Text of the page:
In July, we were approached requesting wall space for a new mural celebrating the Liverpool poet, Levi Tafari. Last week the poet unveiled this new street art, organised in collaboration with The Windows Project.


Levi Tafari is a celebrated poet, born and raised in Liverpool by Jamaican parents. Levi performs his ‘dub poetry’, which spans four decades, with a rhythmic energy similar to Reggae. The themes usually centre around Liverpool life, the Black experience, or his Jamaican heritage. A leader for creativity in the city, Levi works on educational projects and delivers creative writing workshops in schools. His musical projects include working with Ghanaian drum and dance ensemble Delado, the Royal Liverpool Philharmonic Orchestra and his own reggae fusion band, Ministry of Love.

The City of Liverpool awarded Levi Tafari with Citizen of Honour in February this year for his contributions to the city. He then received the Lifetime Achievement award at Birmingham’s Legacy Centre of Excellence. This portrait is the latest tribute to Levi and his inspirational poetry. He has released five collections in his career. The Windows Project published his first collection, Duboetry, in 1987, so it seemed a fitting tribute for them to collaborate on this project.

The Windows Project is a creative writing charity which Levi has worked for since 1982. A group of poets and writers created the charity in 1976 to introduce marginalised groups to ‘the power of language as a creative tool.’ They support writers across Merseyside with professional advice and run educational sessions. The Project also publishes work in booklets and through their Smoke magazine.

Levi Tafari speaking to a crowd on Jordan Street.
Levi Tafari.

Planning stage: the what and the where

In July, we were told an anonymous donor wanted to commission the street art close to Jamaica Street where the Bob Marley statue was situated. Levi Tafari unveiled the statue back in 2021 as part of the Positive Vibrations festival. This new mural would act as a connection between the poet and his hero.

The brief we received was for a high wall, perhaps on a side street with visibility from Jamaica Street. We wanted to make it happen in the Baltic Triangle area, due to the already budding street art scene and close proximity to Liverpool 8. We eventually identified a wall that fit the bill at the end of 22 Jordan Street. Street art has never appeared on this particular wall, so we thought it was about time to change that. With the suggestion of a plaque to commemorate one of Levi Tafari’s poems, the project was good to start.

Ironing out the details

We were initially asked to keep the project anonymous as a surprise for Levi. The Windows Project would collaborate with us to make it happen and Paul Curtis was named as the local street artist. Paul’s work is well-known in the Baltic Triangle area already. Both the wings on Jamaica Street (For All Liverpool’s Liver Birds) and his Abbey Road mural on Grafton Street provide popular photo opportunities for tourists and locals alike.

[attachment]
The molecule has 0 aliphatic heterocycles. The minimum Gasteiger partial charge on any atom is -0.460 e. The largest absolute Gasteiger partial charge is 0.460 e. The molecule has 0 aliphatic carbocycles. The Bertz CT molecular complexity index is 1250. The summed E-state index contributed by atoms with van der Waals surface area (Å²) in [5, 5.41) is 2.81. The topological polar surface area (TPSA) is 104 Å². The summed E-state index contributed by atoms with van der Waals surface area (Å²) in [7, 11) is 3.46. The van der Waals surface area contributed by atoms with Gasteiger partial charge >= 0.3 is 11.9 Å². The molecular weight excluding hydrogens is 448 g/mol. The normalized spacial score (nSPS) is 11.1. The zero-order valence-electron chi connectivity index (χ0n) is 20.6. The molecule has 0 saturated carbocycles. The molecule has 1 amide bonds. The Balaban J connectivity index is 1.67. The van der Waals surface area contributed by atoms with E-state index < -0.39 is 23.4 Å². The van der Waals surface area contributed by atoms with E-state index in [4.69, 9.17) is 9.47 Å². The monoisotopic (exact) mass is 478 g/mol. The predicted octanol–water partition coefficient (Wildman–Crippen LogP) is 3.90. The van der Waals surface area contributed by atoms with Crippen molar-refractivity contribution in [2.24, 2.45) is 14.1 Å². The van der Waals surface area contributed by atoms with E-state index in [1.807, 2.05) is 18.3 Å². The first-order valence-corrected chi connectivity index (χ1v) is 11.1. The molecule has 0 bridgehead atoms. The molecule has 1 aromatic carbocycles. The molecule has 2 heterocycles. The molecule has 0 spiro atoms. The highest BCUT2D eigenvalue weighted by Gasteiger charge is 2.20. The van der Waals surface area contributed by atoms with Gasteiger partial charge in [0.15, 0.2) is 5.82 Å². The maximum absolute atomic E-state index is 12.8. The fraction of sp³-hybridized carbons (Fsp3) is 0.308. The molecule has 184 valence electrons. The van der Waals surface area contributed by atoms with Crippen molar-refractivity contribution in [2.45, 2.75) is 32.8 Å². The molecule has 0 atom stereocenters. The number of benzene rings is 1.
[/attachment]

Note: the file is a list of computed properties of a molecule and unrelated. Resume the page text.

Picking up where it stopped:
For the plaque, we chose ‘Shape Your Destiny’ by Levi Tafari (2000) because of its inspirational and hopeful message. In the final stanza, Levi reminds us all we have ‘one life, one aim, one opportunity.’ Local printers, AB Screenprint, enshrined the poem on a plaque with a swirling black and white design.

With all the details in place, the unveiling ceremony was planned for Friday 1st September. Paul Curtis would complete the portrait in two days, working secretly to avoid the public seeing the mural.

The grand unveiling 

Thankfully the sun was shining last Friday at the event which attracted a crowd of people to the corner of Jordan Street and Jamaica Street. In attendance were family and friends of Levi as well as local Baltic Triangle businesses and occupiers. 

Levi and Lynn Haime, CEO of Baltic Creative pose for a photograph
Levi Tafari and Lynn Haime, CEO of Baltic Creative CIC.

After an introduction from Lynn Haime, CEO of Baltic Creative, Dave Ward of the Windows Project gave a background to their work with Levi Tafari, before handing over to the man himself to unveil the new artwork. After a dramatic tear-down of the curtain, Levi treated the crowd to a performance of three of his poems. Afterwards, attendees visited District Liverpool for celebratory drinks and refreshments. 

Afterwards, Levi Tafari told the Echo:

Someone especially loves me, it’s amazing and I’m eternally grateful. It’s been a bumper year; I’ve had the Liverpool Citizen of Honour and Lifetime Achievers awards and now a poem in the Baltic region between Bob Marley and Jurgen Klopp. Both are a love of mine, as I am a Liverpool fan and I love Bob and reggae music. We come here to spread love, we come here to spread unity. People forget the word Scouse means stew. A stew is an eclectic mix of ingredients and Liverpool is a cultural stew, with people from all over the world.

Speaking at the event, Dave Ward of the Windows Project said this work would celebrate a Liverpool poet and put Liverpool poetry back on the streets where it came from. Lynn Haime added that Baltic Creative helped this happen to support the arts and creativity; and to add a new work of street art which can be enjoyed by visitors to the area. 

The entire Baltic Creative team was honoured we could help make this happen. We would like to thank The Windows Project, Paul Curtis, and the anonymous donor… Whoever they may be! You can find Levi’s mural at the corner of Jordan Street and Jamaica Street. It will be in place for the foreseeable future.

Finally we would like to thank Levi Tafari for his words and his commitments to creativity, culture and the city of Liverpool.